Dave Triglianos, a Mahopac resident and certified gun instructor, said making all information on pistol-permit applications public would violate the privacy of law-abiding gun owners. He said that everyone, including gun owners, sympathizes with the Sandy Hook families but that onerous gun legislation and the disclosure of specifics only harm legitimate gun owners, not criminals.
My information “should be absolutely private,” said Triglianos, who is licensed to carry firearms and owns an AR-15 rifle, the same model of gun used in the Newtown massacre. “Why do my neighbors need to know that? I am not a threat to my neighbors. I don’t pose a physical threat to anyone.” [Source]
But not only did many owners feel their – or any gun owner’s –information should be kept private, one took his revenge, literally, in kind. TechCrunch.com reports on lawyer and blogger, Christopher Fountain, whose retaliatory measure is considered by some – given the circumstances – to be a dangerous one:
The bold move [the map] has escalated into a transparency arms race, after a Connecticut lawyer posted the phone number and addresses of the Journal‘s staff, including a Google Maps satellite Image of the Publisher’s home. “I don’t know whether the Journal’s publisher Janet Hasson is a permit holder herself, but here’s how to find her to ask,” read Christopher Fountain’s blog post. The double irony here is that open data was heralded as a tool of enlightened civic dialog, and has been co-opted for fierce partisanship, bordering on public endangerment.
“New York residents have the right to own guns with a permit and they also have a right to access public information,” said a defiant Hasson.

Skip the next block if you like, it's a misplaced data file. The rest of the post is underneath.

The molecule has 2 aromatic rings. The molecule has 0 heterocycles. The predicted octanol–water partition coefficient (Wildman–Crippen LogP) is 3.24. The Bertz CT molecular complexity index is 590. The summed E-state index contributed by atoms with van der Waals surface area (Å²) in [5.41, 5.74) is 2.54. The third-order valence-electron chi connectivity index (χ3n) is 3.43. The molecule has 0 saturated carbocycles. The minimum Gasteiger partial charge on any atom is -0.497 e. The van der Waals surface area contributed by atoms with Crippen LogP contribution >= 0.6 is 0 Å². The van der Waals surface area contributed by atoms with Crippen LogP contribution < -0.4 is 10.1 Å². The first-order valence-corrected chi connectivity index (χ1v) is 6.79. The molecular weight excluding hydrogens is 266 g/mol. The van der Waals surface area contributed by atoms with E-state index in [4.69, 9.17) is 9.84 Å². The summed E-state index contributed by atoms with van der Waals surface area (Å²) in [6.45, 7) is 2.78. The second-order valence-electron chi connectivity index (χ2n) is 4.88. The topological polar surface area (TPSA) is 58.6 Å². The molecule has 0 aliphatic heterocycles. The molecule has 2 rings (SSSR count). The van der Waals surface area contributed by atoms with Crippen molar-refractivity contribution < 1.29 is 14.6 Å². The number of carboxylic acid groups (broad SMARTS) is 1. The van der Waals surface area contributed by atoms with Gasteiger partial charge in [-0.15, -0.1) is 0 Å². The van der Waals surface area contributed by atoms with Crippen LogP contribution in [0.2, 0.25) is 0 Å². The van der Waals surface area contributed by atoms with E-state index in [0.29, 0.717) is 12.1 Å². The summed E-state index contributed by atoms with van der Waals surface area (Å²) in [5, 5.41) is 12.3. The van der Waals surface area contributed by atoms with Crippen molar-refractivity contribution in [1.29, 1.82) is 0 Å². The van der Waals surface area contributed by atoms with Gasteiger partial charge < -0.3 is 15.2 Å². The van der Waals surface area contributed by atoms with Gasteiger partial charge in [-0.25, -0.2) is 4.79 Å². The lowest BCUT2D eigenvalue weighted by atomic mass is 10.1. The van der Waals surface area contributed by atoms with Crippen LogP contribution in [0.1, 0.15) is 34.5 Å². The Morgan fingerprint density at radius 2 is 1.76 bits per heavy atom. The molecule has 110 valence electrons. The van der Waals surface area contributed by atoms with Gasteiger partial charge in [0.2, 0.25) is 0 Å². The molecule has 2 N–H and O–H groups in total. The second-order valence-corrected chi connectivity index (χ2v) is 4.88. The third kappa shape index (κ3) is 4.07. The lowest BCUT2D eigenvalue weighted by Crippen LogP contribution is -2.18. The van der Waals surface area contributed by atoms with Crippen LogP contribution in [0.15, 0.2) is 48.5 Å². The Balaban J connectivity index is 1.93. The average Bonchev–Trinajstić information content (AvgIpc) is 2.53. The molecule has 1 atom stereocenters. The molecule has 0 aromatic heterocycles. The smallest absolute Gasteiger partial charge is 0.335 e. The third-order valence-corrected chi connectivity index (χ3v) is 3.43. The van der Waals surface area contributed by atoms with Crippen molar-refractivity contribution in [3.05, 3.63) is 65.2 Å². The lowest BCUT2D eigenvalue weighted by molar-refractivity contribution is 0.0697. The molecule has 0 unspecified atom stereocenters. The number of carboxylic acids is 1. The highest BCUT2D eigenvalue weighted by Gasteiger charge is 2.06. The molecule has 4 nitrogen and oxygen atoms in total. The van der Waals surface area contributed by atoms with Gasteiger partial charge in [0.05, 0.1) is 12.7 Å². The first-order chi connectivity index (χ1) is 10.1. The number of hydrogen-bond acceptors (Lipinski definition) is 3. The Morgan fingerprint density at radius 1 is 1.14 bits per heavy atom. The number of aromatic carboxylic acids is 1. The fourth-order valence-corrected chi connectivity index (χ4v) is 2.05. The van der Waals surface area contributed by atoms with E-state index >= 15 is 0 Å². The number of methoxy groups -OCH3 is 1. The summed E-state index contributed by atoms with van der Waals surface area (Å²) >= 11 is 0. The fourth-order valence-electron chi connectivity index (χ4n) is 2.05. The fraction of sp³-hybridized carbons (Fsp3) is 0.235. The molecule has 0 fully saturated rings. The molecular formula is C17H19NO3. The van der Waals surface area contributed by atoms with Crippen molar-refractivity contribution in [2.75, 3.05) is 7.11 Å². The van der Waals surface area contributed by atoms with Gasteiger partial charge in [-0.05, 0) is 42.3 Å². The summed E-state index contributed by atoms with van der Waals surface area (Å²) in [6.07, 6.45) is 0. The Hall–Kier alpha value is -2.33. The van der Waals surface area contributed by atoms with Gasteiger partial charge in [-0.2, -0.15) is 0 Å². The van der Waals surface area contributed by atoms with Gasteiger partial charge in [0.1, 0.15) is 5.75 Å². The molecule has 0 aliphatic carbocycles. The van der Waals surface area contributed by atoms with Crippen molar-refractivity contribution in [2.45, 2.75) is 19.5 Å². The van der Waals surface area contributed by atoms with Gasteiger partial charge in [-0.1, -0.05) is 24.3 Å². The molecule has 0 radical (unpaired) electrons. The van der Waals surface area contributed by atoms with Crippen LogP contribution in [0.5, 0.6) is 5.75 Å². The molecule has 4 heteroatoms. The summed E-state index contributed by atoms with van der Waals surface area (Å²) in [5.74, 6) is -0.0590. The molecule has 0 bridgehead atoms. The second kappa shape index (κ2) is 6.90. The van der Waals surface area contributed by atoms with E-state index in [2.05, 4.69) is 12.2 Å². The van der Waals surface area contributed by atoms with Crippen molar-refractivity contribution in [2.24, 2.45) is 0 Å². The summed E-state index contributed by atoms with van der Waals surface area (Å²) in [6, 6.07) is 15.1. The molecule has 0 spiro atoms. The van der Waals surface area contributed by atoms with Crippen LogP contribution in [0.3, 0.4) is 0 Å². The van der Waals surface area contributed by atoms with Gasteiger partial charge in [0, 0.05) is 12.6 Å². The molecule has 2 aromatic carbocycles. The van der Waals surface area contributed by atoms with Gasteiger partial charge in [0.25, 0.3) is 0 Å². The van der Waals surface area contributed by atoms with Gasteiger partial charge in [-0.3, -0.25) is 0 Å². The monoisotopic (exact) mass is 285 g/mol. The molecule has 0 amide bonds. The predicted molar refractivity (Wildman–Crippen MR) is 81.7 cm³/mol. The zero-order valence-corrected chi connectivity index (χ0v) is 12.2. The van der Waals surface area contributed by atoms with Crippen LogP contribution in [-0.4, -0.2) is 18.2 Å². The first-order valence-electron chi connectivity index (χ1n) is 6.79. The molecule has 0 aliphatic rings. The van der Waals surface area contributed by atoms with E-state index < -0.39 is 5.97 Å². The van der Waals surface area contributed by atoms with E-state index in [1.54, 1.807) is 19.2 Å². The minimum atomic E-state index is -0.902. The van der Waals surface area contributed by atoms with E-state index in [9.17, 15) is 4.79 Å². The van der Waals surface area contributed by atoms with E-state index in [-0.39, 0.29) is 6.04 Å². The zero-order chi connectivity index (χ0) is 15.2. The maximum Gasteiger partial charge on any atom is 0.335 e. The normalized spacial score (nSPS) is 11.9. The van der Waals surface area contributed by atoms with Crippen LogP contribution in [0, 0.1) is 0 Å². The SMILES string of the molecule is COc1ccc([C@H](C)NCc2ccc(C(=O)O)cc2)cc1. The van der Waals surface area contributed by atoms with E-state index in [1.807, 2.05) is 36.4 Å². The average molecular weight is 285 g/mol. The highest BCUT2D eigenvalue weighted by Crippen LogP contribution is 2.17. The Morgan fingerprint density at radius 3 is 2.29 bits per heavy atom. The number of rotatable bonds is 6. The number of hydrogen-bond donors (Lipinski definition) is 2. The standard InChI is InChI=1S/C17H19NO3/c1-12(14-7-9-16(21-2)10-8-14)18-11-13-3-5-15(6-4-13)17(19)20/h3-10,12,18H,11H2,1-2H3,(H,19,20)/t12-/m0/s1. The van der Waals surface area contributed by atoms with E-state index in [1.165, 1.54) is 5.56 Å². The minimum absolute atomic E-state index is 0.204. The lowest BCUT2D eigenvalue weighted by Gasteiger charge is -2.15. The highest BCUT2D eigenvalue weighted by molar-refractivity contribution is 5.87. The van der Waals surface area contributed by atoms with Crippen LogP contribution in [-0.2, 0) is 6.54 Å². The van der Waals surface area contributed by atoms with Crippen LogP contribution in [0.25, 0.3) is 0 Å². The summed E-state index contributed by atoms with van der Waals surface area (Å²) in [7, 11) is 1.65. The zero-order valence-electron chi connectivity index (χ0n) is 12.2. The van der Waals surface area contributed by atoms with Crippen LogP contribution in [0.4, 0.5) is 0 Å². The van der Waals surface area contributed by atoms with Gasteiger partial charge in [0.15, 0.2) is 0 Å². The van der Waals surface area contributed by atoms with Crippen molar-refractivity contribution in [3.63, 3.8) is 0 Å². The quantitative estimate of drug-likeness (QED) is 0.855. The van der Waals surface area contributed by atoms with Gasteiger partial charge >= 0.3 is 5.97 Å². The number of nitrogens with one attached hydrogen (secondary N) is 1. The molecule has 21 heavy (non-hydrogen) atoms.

The Google Map sparked a debate about whether gun owners should be labeled like other potential menaces to society, “The implications are mind-boggling,” said Marine Scott F. Williams to The Journal News, “It’s as if gun owners are sex offenders (and) to own a handgun risks exposure as if one is a sex offender. It’s, in my mind, crazy.”
Blogger Christopher Fountain took the debate into his own hands, publishing the personal information of The Journals‘ staff. “Hundreds of thousands of readers; Janet, you have a great Christmas Eve.”
That last line – “Hundreds of thousands of readers; Janet, you have a great Christmas Eve.” – along with the release of Ms. Hasson’s address (as well as that of her staff) and the Google image of her home, translated to some as a veiled threat of retaliation, something that is surely not the intent of “open data” or freedom of information. But beyond the potential of danger for Hasson and her staff, a primary concern, what’s also disconcerting is that the debate appears to have sparked it’s own circling focus, deflecting the attention from the matter of sensible gun control to the ancillary matter of just how much information about gun owners is allowed and/or necessary to the general public. The particulars of the Newtown case – the types of guns, the killer’s mother laxness in keeping them secure – have raised some very valid fears of that unknown “killer next door,” causing some to believe it is their right, and in their best interest, to be aware of just who in their surrounds is “packing heat.” Even some who’ve protested the release of the map agree that gun owners do have an obligation to secure their weapons; a point brought painfully home by the Newtown murderer’s ultimate access to his mother’s cache.
But still, privacy and rights are the salient points to most gun owners. As some have angrily pointed out, they are not sex offenders obligated to reveal their whereabouts as mandated by law; these are, by and large, law-abiding citizens who are simply exercising their right to own guns.
Transparency, civil debate, personal rights, personal safety; all these will continue to be part of the dialogue as the debate continues. Hopefully, in the “fog of war,” no one’s life has been endangered by the willful exposure of the addresses of journalists pushing for greater gun controls and introducing some of that “transparency” of information to their readers. If Mr. Fountain’s retaliatory move were to result in a disgruntled gun owner responding with violence, it will be a tragic irony. Let’s hope the escalating battle doesn’t find its way there.